When it comes to Sunderland vs Cheltenham Town fixtures to look back on, I was hardly spoilt for choice.
In fact, we have only played the Robins once in a competitive fixture and although I’m not one to give too much away too quickly, it’s fair to say that it wasn’t a glamour fixture.
Sunderland had made a disastrous start to the 2005-06 campaign, having picked up just one point from their opening six games, scoring only three times in the process.
The atmosphere around the club had been further dented just days earlier when the lads conceded a 94th minute equaliser at home to West Brom.
Even so early on in the season, that Zoltan Gera goal felt like a critical blow to our survival hopes and extended our run without a Premier League win to 21 games.
So what more could you want to get the juices flowing than a Carling Cup tie against League Two opposition on a Tuesday night in September?
Apparently, the majority of Wearside wasn’t in agreement with me as a crowd of just 11,969 turned up to witness Sunderland struggle to break down lower league opposition.
The lads fielded a fairly ‘strong’ side, with many first team regulars being handed a run out, although there were rare starting opportunities for Dan Smith and Matt Piper.
To say the game wasn’t a classic would be an understatement and the BBC Sport match report dedicated a whole five sentences to the action.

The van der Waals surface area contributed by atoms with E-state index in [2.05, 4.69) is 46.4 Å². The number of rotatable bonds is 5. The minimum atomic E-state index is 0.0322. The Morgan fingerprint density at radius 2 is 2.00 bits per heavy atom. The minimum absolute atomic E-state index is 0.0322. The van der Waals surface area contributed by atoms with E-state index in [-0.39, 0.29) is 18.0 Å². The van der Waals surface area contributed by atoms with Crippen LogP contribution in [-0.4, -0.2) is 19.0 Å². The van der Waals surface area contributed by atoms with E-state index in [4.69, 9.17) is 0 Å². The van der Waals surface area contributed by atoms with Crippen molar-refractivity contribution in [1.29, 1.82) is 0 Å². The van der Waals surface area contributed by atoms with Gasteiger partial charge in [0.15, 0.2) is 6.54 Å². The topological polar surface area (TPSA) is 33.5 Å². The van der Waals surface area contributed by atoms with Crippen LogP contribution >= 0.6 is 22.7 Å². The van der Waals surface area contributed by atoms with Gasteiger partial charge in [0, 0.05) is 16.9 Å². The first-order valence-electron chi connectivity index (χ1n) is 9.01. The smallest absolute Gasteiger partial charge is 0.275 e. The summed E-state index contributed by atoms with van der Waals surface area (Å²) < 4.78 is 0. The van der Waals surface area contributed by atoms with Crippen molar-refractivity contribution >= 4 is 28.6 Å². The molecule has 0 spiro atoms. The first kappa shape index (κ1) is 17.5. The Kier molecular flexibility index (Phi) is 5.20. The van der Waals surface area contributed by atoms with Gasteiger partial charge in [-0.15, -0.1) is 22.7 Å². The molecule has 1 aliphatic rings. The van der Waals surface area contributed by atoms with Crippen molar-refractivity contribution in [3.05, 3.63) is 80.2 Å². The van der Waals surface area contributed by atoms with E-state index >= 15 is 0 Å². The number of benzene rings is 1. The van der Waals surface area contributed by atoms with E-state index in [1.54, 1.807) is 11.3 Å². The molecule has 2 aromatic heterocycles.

The lads could have won in normal time when Stephen Elliott struck the post, but ultimately failed to break the visitors down.
In injury time, Dan Smith was sent off for a second bookable offence, Smith would hit the headlines for the wrong reasons later on in that season when Arsenal threatened legal action over a challenge he made on Abou Diaby and that combined with the red card he picked up against Cheltenham, meant he has the unenviable record of two red cards in three first team appearances.
After suffering 90 minutes of drab, uninspiring football the deadlock was eventually broken in the second minute of extra time when Liverpool loanee Anthony Le Tallec turned home Liam Lawrence’s cross.
In isolation this result may not have seemed significant but it actually sparked something of a purple patch in the context of that campaign.
On the back of this hair raising encounter, Sunderland went to the Riverside a few days later and beat Middlesbrough 2-0 before securing a 1-1 draw at home to West Ham United the following week, which temporarily lifted the lads out of the bottom three.
Ultimately, the back to back wins would account for 40% of our wins in all competitions and we would be relegated with 15 points.
We may be two leagues lower than we were back in 2005 but the club does feel on the up right now and hopefully Tuesday will be a more entertaining and successful evening and the lads make it six home wins in a row.